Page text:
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I'm new to domain driven design but want to learn it and use it for a new application. I will be using Entity Framework for data access.

The basic layout so far is:

ASP.NET MVC and other clients (mobile devices etc.)
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Webservices
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Domain Model (Services, Repositories, Aggregates, Entities and Value Objects)
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Data Access Layer (Entity Framework)
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Data Storage (SQL Server)

What is the best way to transfer data between the data access layer and the domain model? I'm thinking that the entities in the domain model are POCO objects and that they should be mapped to/from the Entity Framework objects. Is this a good solution?

If so:
How and where should such a mapping occur? (Domain Model Layer or Data Access Layer)
Where and how should I query Entity Framework (ie. return a list based on a search)?

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Remember that DDD is ultimately just a way of effectively communicating with the customer in his own language (domain), and then designing your application in a way that is consistent with that language. It is not a development technique, per se. As such, there are no hard and fast rules about where to put what where. –  Robert Harvey Jan 16 '10 at 21:03
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@Robert Harvey: very true, but still very useful to have some guidance on how to apply the DDD guidelines to a specific (probably rather common) situation. –  jeroenh Jan 17 '10 at 16:18
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4 Answers 4

up vote 13 down vote accepted

ANDREY YEMELYANOV has done a masters thesis on this exact subject:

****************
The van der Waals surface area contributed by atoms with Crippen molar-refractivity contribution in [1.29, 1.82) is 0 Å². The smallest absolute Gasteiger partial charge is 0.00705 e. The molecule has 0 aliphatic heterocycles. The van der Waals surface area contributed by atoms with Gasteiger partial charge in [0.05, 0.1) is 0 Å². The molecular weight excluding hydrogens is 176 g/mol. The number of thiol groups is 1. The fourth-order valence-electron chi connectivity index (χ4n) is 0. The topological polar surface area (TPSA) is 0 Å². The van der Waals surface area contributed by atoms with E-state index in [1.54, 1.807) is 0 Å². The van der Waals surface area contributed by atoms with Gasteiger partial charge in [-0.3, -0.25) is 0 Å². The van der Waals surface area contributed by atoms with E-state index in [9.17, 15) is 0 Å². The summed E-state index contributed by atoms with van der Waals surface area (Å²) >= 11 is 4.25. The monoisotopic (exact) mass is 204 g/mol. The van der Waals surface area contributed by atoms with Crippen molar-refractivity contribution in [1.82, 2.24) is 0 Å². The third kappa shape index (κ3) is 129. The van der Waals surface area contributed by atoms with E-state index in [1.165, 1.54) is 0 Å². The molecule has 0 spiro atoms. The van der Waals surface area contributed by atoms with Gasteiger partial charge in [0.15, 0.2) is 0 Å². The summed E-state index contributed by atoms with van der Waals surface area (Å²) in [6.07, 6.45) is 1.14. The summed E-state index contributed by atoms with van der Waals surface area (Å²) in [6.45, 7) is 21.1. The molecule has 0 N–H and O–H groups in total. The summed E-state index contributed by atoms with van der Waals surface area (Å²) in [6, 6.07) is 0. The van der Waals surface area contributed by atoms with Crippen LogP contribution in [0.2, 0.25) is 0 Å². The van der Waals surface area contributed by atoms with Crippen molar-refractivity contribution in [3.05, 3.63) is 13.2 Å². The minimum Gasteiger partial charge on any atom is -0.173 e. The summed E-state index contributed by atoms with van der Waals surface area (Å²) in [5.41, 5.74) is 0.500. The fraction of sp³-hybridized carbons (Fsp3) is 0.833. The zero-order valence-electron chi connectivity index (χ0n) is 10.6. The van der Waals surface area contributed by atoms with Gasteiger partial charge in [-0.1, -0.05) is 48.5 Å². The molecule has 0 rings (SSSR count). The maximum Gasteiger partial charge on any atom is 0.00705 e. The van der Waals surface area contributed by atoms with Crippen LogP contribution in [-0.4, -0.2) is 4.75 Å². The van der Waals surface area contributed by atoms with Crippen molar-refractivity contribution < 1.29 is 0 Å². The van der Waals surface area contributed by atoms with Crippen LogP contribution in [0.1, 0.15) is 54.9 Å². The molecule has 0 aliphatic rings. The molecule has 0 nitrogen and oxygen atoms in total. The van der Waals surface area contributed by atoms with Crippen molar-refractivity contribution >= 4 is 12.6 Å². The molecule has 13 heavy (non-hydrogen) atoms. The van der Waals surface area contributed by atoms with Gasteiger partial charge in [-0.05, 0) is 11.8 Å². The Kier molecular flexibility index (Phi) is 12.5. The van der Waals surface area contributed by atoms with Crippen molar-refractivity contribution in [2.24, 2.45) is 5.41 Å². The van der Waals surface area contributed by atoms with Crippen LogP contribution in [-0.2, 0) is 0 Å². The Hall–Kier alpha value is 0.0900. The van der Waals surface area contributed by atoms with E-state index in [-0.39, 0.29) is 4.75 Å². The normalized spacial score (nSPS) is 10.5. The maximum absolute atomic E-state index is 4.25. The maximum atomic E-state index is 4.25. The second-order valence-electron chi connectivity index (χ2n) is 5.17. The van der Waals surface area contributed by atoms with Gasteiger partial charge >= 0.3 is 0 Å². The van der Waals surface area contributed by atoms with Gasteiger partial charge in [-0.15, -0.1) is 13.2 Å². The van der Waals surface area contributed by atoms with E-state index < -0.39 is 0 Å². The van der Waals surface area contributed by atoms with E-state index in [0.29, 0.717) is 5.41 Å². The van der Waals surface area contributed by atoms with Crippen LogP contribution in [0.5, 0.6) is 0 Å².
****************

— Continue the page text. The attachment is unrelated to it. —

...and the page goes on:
http://gupea.ub.gu.se/dspace/bitstream/2077/10462/1/gupea_2077_10462_1.pdf

This will get much easier with the release of EF 4, which supports POCO objects.

In the meantime you could try using automapper to map between domain and EF objects, see: http://www.lostechies.com/blogs/jimmy_bogard/archive/2009/01/22/automapper-the-object-object-mapper.aspx

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I'm thinking that the entities in the domain model are POCO objects and that they should be mapped to/from the Entity Framework objects. Is this a good solution?

I think it is.

This is something that we have done quite successfully, although in my case in the Java world. Our domain classes contain the majority of the business logic. Each has a reference to a thin data entity object and delegates the getting and setting of the persistent properties to the data entity.

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The S#arp architecture project is an excellent starting point for guidance on applying DDD. It is based on NHibernate, but the principles used should hold equally for EF...

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I would go for Enterprise Core Objects (ECO) from capableobjects.com

It does everything you would ever want from a DDD framework

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